USPS Celebrates James Webb Space Telescope

What:
The James Webb Space Telescope, the largest and most sensitive ever launched, can peer to the limits of the known universe.

The U.S. Postal Service will celebrate this remarkable device with the upcoming James Webb Space Telescope Forever stamp.

Art director Derry Noyes was the designer for the stamp, using existing art by James Vaughan and an image provided by NASA/Space Telescope Science Institute.

The first-day-of-issue event is free and open to the public. News of the stamp is being shared with the hashtag #WebbTelescopeStamp.

Who:
Anton Hajjar, vice chairman, U.S. Postal Service Board of Governors
When:
Thursday, Sept. 8, 2022, at 11 a.m. ET
Where:
Smithsonian National Postal Museum
2 Massachusetts Ave NE
Washington, DC 20002-4945

RSVP:
Dedication ceremony attendees are encouraged to RSVP at: usps.com/webbtelescope.
Background:
The U.S. Postal Service celebrates NASA’s remarkable James Webb Space Telescope, the largest and most complex telescope ever deployed in space — capable of peering directly into the early cosmos and studying every phase of cosmic history.

Its gold-coated mirror segments form a 21-foot-wide lens that captures faint infrared rays from billions of light-years away that represent the universe’s first accessible starlight. Revealed is the universe in its infancy, including galaxy formation. The Webb Telescope can also analyze exoplanets for potentially life-supporting conditions and provide unprecedentedly high-resolution views of our own solar system.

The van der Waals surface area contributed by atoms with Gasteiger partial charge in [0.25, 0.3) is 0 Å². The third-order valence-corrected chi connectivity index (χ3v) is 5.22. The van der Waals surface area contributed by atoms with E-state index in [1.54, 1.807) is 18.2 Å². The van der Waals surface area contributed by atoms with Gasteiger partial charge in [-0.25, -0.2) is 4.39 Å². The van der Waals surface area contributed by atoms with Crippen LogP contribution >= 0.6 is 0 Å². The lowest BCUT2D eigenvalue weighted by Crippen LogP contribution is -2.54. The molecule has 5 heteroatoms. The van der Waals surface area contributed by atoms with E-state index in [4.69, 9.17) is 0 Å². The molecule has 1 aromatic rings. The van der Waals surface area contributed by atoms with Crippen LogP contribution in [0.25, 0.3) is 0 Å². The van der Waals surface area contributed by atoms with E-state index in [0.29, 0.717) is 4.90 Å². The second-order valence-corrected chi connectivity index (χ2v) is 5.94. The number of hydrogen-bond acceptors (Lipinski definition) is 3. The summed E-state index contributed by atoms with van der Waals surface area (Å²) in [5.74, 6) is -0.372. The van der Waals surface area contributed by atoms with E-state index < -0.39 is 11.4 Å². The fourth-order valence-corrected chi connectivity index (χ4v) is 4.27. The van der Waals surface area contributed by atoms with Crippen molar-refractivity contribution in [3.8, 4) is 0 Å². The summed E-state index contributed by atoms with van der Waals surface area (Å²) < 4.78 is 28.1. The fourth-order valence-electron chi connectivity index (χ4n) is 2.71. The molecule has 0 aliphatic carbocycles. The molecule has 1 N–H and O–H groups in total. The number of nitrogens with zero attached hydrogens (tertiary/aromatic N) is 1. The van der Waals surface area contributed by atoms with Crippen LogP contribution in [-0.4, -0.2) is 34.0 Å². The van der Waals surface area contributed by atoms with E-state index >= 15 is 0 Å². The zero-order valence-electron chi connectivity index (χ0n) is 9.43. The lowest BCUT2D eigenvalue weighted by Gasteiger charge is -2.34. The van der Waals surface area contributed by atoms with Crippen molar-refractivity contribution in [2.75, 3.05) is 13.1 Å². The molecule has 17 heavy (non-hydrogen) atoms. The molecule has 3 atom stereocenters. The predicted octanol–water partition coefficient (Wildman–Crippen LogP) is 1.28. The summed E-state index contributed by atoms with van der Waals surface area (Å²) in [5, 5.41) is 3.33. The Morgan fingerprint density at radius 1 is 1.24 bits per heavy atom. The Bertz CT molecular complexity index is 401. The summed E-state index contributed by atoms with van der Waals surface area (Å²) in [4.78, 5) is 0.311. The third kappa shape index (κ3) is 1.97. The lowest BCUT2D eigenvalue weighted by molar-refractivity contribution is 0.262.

The heat-sensitive telescope must operate in extreme cold. From its orbit of the sun about a million miles from Earth, it is constantly positioned above the planet’s night side, orienting its optics and instruments in perpetual shade from the sun and Earth behind its tennis-court-size solar shield.

Launched on Christmas Day 2021, the telescope represents multinational cooperation of NASA and the European and Canadian space agencies.

During the telescope’s expected five- to 10-year mission, scientists anticipate answers to age-old questions — plus introductions to new cosmic mysteries.

The image on the stamp is an artist’s digitally created depiction of the telescope against a dazzling starscape. The selvage image of a star and distant space was taken by the telescope early in its mission, brilliantly confirming the perfect alignment of the telescope’s 18 mirror segments.

The James Webb Space Telescope stamp is being issued as a Forever stamp in panes of 20. This Forever stamp is always equal in value to the current First-Class Mail 1-ounce price.

Preorders for the James Webb Space Telescope Forever stamp can be made online at usps.com/stamps beginning August 8.

Customers may purchase stamps and other philatelic products through the Postal Store at usps.com/shopstamps, by calling 844-737-7826, by mail through USA Philatelic or at Post Office locations nationwide.

The Postal Service generally receives no tax dollars for operating expenses and relies on the sale of postage, products and services to fund its operations.


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